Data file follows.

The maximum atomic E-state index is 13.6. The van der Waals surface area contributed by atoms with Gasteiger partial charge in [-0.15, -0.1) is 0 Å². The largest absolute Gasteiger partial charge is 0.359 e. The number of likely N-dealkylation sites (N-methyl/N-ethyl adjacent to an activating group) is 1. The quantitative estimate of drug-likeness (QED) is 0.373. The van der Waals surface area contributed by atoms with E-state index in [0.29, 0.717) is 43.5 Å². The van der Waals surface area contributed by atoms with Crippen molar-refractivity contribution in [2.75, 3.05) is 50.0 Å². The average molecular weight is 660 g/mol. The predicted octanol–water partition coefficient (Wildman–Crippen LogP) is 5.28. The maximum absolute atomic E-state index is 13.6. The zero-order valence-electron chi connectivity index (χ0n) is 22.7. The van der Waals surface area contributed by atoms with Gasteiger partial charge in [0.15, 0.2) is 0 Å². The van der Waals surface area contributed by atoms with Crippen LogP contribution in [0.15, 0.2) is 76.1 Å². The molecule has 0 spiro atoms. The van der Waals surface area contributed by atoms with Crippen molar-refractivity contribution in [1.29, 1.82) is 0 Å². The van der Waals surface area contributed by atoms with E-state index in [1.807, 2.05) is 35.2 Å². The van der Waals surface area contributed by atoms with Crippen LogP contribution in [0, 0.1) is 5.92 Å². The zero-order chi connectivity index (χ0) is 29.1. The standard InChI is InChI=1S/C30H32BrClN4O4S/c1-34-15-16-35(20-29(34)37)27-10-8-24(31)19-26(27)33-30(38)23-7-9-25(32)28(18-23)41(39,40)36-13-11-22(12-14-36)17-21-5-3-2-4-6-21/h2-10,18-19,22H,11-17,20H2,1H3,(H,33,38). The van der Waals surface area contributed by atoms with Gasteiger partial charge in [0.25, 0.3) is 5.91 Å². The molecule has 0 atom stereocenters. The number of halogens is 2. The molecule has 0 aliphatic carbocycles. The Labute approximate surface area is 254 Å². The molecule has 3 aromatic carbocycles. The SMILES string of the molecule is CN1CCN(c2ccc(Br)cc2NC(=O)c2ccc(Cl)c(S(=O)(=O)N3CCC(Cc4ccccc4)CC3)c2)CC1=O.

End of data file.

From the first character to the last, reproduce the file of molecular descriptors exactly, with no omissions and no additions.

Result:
The maximum atomic E-state index is 13.6. The van der Waals surface area contributed by atoms with Gasteiger partial charge in [-0.15, -0.1) is 0 Å². The largest absolute Gasteiger partial charge is 0.359 e. The number of likely N-dealkylation sites (N-methyl/N-ethyl adjacent to an activating group) is 1. The quantitative estimate of drug-likeness (QED) is 0.373. The van der Waals surface area contributed by atoms with E-state index in [0.29, 0.717) is 43.5 Å². The van der Waals surface area contributed by atoms with Crippen molar-refractivity contribution in [2.75, 3.05) is 50.0 Å². The average molecular weight is 660 g/mol. The predicted octanol–water partition coefficient (Wildman–Crippen LogP) is 5.28. The maximum absolute atomic E-state index is 13.6. The zero-order valence-electron chi connectivity index (χ0n) is 22.7. The van der Waals surface area contributed by atoms with Gasteiger partial charge in [0.15, 0.2) is 0 Å². The van der Waals surface area contributed by atoms with Crippen LogP contribution in [0.15, 0.2) is 76.1 Å². The molecule has 0 spiro atoms. The van der Waals surface area contributed by atoms with Crippen molar-refractivity contribution in [1.29, 1.82) is 0 Å². The van der Waals surface area contributed by atoms with E-state index in [1.807, 2.05) is 35.2 Å². The van der Waals surface area contributed by atoms with Crippen LogP contribution in [0, 0.1) is 5.92 Å². The zero-order chi connectivity index (χ0) is 29.1. The standard InChI is InChI=1S/C30H32BrClN4O4S/c1-34-15-16-35(20-29(34)37)27-10-8-24(31)19-26(27)33-30(38)23-7-9-25(32)28(18-23)41(39,40)36-13-11-22(12-14-36)17-21-5-3-2-4-6-21/h2-10,18-19,22H,11-17,20H2,1H3,(H,33,38). The van der Waals surface area contributed by atoms with Gasteiger partial charge in [0.25, 0.3) is 5.91 Å². The molecule has 0 atom stereocenters. The number of halogens is 2. The molecule has 0 aliphatic carbocycles. The Labute approximate surface area is 254 Å². The molecule has 3 aromatic carbocycles. The SMILES string of the molecule is CN1CCN(c2ccc(Br)cc2NC(=O)c2ccc(Cl)c(S(=O)(=O)N3CCC(Cc4ccccc4)CC3)c2)CC1=O.